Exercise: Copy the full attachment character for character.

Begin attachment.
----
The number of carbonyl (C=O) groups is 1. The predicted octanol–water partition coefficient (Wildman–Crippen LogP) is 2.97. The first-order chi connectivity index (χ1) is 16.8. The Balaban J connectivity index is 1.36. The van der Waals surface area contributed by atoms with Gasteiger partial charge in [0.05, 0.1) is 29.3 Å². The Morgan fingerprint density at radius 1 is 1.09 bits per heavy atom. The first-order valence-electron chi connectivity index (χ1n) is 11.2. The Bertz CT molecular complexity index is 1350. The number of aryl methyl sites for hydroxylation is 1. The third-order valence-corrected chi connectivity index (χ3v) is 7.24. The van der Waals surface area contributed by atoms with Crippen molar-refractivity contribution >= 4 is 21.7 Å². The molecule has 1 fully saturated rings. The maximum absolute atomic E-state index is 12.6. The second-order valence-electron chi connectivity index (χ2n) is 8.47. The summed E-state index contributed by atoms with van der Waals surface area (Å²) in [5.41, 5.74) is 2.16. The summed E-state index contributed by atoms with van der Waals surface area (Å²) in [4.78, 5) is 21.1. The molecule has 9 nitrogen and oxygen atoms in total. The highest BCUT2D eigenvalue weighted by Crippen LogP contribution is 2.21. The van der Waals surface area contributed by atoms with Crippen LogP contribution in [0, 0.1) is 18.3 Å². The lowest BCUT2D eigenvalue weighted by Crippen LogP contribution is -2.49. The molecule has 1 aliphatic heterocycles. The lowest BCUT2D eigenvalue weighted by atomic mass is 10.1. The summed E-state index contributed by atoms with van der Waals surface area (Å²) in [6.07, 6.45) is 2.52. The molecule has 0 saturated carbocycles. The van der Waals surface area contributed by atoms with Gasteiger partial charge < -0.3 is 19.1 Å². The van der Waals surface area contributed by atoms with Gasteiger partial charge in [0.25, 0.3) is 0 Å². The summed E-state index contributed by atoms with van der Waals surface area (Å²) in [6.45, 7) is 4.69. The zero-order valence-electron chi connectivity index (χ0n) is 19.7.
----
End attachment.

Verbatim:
The number of carbonyl (C=O) groups is 1. The predicted octanol–water partition coefficient (Wildman–Crippen LogP) is 2.97. The first-order chi connectivity index (χ1) is 16.8. The Balaban J connectivity index is 1.36. The van der Waals surface area contributed by atoms with Gasteiger partial charge in [0.05, 0.1) is 29.3 Å². The Morgan fingerprint density at radius 1 is 1.09 bits per heavy atom. The first-order valence-electron chi connectivity index (χ1n) is 11.2. The Bertz CT molecular complexity index is 1350. The number of aryl methyl sites for hydroxylation is 1. The third-order valence-corrected chi connectivity index (χ3v) is 7.24. The van der Waals surface area contributed by atoms with Crippen molar-refractivity contribution >= 4 is 21.7 Å². The molecule has 1 fully saturated rings. The maximum absolute atomic E-state index is 12.6. The second-order valence-electron chi connectivity index (χ2n) is 8.47. The summed E-state index contributed by atoms with van der Waals surface area (Å²) in [5.41, 5.74) is 2.16. The summed E-state index contributed by atoms with van der Waals surface area (Å²) in [4.78, 5) is 21.1. The molecule has 9 nitrogen and oxygen atoms in total. The highest BCUT2D eigenvalue weighted by Crippen LogP contribution is 2.21. The van der Waals surface area contributed by atoms with Crippen LogP contribution in [0, 0.1) is 18.3 Å². The lowest BCUT2D eigenvalue weighted by Crippen LogP contribution is -2.49. The molecule has 1 aliphatic heterocycles. The lowest BCUT2D eigenvalue weighted by atomic mass is 10.1. The summed E-state index contributed by atoms with van der Waals surface area (Å²) in [6.07, 6.45) is 2.52. The molecule has 0 saturated carbocycles. The van der Waals surface area contributed by atoms with Gasteiger partial charge < -0.3 is 19.1 Å². The van der Waals surface area contributed by atoms with Gasteiger partial charge in [0.25, 0.3) is 0 Å². The summed E-state index contributed by atoms with van der Waals surface area (Å²) in [6.45, 7) is 4.69. The zero-order valence-electron chi connectivity index (χ0n) is 19.7.